Time Management Tools to Help You Succeed
As a student, due dates are set and unchanged and you're expected to complete every project and assignment. Your life responsibilities are minimal, depending on your situation, and your balance of work and life may fall into a single dimension.
Once you start a career, the needs of work and life change to add dimensions of complexity. Home-life needs quickly multiply and take on an ever-increasing importance. At the same time, career deadlines are constantly shifting in timing and priority. You no longer have the luxury of accomplishing every task assigned. It’s not always clear what you should work on and when. To succeed, you have to organize the chaos and use tools to help you navigate.
Change Your Mindset
You can't accomplish everything. You have to prioritize and choose which tasks are the most important, and which tasks aren't worth pursuing. Be ruthless.
Use the Right Tools
Time-management tools range from simplistic to comprehensive and even downright complex. Choosing the right tools can help you achieve your goals at work and home. As in every tool box, each tool serves a unique purpose. And like every mechanic, you'll likely need more than just one tool to serve your needs. Here are a few of the basics you should consider when getting started:
The "To-do" List
Tried and true, it doesn't get any more basic or more widely utilized. The simplest form is on paper, but electronic versions have some real advantages (ability to sort, sync across devices, add images). Be careful though: electronic versions that are hard to use can really bog down the process. The key with To-Do lists is to keep it simple. These are best for quick notes, reminders and bite-sized tasks.
One of my personal favorites; I use this one daily. Fold a piece of paper into 4 quadrants and label them as follows: "Critical and Urgent," "Urgent," "Critical," and "Unimportant." By listing priorities in the correct quadrant, you accomplish two things at once: thoughtful intention about prioritizing each task and remaining focused. To keep from feeling overwhelmed, I recommend folding the sheet to display only one quadrant at a time.
A favorite among project managers, this system is perfect for complex, multistep, and multi-person projects. Most commonly, it is created electronically and usually requires specific software to do it. It takes some time and training to get the hang of how to make these, but once you do, there is no tool more powerful for project planning. Caution: these take time and effort to maintain.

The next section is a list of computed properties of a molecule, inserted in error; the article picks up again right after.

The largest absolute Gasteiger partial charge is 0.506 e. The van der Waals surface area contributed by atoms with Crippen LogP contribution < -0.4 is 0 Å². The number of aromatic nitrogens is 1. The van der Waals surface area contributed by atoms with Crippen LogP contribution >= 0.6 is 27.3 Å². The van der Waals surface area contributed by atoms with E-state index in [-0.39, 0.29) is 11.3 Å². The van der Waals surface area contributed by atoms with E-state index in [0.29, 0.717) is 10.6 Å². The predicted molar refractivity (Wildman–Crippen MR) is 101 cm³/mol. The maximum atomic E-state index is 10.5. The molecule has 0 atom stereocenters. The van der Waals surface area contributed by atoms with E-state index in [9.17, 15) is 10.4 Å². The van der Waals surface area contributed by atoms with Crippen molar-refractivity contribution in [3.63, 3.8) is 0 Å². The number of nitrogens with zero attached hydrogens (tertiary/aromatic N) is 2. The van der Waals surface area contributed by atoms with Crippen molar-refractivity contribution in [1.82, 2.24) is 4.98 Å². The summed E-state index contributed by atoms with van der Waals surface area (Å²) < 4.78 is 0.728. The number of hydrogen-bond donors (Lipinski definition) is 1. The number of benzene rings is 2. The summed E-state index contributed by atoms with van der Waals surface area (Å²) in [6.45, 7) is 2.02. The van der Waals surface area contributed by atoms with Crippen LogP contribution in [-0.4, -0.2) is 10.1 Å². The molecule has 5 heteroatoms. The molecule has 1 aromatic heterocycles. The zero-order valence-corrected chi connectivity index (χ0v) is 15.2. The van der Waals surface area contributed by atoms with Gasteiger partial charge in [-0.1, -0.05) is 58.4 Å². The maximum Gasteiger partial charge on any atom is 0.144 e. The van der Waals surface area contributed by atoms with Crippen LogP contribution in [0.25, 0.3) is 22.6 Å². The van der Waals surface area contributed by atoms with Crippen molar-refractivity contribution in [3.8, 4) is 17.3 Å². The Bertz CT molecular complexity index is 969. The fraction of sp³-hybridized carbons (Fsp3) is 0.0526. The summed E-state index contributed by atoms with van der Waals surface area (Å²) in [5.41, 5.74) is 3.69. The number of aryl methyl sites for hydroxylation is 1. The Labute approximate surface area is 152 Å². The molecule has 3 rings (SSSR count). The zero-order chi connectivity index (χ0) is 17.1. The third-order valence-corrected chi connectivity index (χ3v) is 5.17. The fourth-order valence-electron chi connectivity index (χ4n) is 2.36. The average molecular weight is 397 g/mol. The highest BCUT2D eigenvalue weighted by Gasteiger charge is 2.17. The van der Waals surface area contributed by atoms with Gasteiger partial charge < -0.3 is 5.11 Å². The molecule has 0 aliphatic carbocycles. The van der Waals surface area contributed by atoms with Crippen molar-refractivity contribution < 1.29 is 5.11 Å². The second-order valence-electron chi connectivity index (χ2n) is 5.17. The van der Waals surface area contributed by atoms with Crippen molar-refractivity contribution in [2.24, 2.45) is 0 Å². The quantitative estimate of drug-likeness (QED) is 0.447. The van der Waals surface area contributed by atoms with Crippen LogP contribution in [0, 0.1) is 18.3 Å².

There are apps you can use on your phone or PC to keep you on track. I'm grouping these together because there are unlimited offerings, but they all seem to work on similar principles. Most use variations of the formats mentioned above to sort tasks and projects. Many add the functionality of timers, alarms, or calendar functions as well. This is a really nice feature if you like structured scheduling. One of the great things about apps is the multitude of features and options. They can operate across platforms and tie into other software saving you from duplicating work. Be careful though: sometimes all the bells and whistles can lead to distraction rather than focus.
Keep Trying New Formats
I've used, adapted, and abandoned plenty of different time-management tools over the years. Each time I try something new, I learn a little more about what it takes to keep my life organized and in balance. The key to choosing what's right is to never use anything more complicated than you need. Complicated tools lead to time wasted working on the tool rather than the work at hand.
Remember to adapt and combine tools to fit your specific needs. Sometimes finding the right tool is as simple as modifying or changing one that's not quite right.